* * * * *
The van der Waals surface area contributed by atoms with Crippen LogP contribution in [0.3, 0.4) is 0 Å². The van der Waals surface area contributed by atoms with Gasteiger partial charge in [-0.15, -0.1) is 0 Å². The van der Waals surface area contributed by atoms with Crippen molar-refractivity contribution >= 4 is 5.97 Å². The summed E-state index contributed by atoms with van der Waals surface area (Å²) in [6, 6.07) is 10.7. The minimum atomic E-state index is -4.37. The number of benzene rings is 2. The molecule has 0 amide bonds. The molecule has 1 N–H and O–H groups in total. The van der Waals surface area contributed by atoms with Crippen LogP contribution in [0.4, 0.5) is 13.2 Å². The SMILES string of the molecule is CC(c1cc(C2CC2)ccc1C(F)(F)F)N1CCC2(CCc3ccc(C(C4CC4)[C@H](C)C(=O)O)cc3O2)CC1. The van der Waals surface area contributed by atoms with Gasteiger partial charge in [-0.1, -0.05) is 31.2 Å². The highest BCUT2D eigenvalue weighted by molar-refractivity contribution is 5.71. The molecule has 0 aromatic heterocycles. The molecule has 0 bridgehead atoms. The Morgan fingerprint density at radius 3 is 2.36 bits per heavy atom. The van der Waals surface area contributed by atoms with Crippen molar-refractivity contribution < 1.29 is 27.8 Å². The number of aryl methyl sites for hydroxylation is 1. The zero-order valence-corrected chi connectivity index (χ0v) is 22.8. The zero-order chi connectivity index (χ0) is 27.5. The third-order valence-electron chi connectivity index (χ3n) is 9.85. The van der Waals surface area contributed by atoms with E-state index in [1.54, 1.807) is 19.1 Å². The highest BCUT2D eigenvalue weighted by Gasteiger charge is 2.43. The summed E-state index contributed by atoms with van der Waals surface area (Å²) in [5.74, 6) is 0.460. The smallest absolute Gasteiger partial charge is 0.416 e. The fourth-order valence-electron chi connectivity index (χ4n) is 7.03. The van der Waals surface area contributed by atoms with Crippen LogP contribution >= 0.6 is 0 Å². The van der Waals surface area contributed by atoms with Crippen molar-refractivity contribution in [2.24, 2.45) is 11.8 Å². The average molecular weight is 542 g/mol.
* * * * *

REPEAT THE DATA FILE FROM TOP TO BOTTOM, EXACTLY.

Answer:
The van der Waals surface area contributed by atoms with Crippen LogP contribution in [0.3, 0.4) is 0 Å². The van der Waals surface area contributed by atoms with Gasteiger partial charge in [-0.15, -0.1) is 0 Å². The van der Waals surface area contributed by atoms with Crippen molar-refractivity contribution >= 4 is 5.97 Å². The summed E-state index contributed by atoms with van der Waals surface area (Å²) in [6, 6.07) is 10.7. The minimum atomic E-state index is -4.37. The number of benzene rings is 2. The molecule has 0 amide bonds. The molecule has 1 N–H and O–H groups in total. The van der Waals surface area contributed by atoms with Crippen LogP contribution in [0.4, 0.5) is 13.2 Å². The SMILES string of the molecule is CC(c1cc(C2CC2)ccc1C(F)(F)F)N1CCC2(CCc3ccc(C(C4CC4)[C@H](C)C(=O)O)cc3O2)CC1. The van der Waals surface area contributed by atoms with Gasteiger partial charge in [-0.1, -0.05) is 31.2 Å². The highest BCUT2D eigenvalue weighted by molar-refractivity contribution is 5.71. The molecule has 0 aromatic heterocycles. The molecule has 0 bridgehead atoms. The Morgan fingerprint density at radius 3 is 2.36 bits per heavy atom. The van der Waals surface area contributed by atoms with Crippen molar-refractivity contribution < 1.29 is 27.8 Å². The number of aryl methyl sites for hydroxylation is 1. The zero-order valence-corrected chi connectivity index (χ0v) is 22.8. The zero-order chi connectivity index (χ0) is 27.5. The third-order valence-electron chi connectivity index (χ3n) is 9.85. The van der Waals surface area contributed by atoms with E-state index in [1.54, 1.807) is 19.1 Å². The highest BCUT2D eigenvalue weighted by Gasteiger charge is 2.43. The summed E-state index contributed by atoms with van der Waals surface area (Å²) in [5.74, 6) is 0.460. The smallest absolute Gasteiger partial charge is 0.416 e. The fourth-order valence-electron chi connectivity index (χ4n) is 7.03. The van der Waals surface area contributed by atoms with Crippen LogP contribution >= 0.6 is 0 Å². The van der Waals surface area contributed by atoms with Crippen molar-refractivity contribution in [2.24, 2.45) is 11.8 Å². The average molecular weight is 542 g/mol.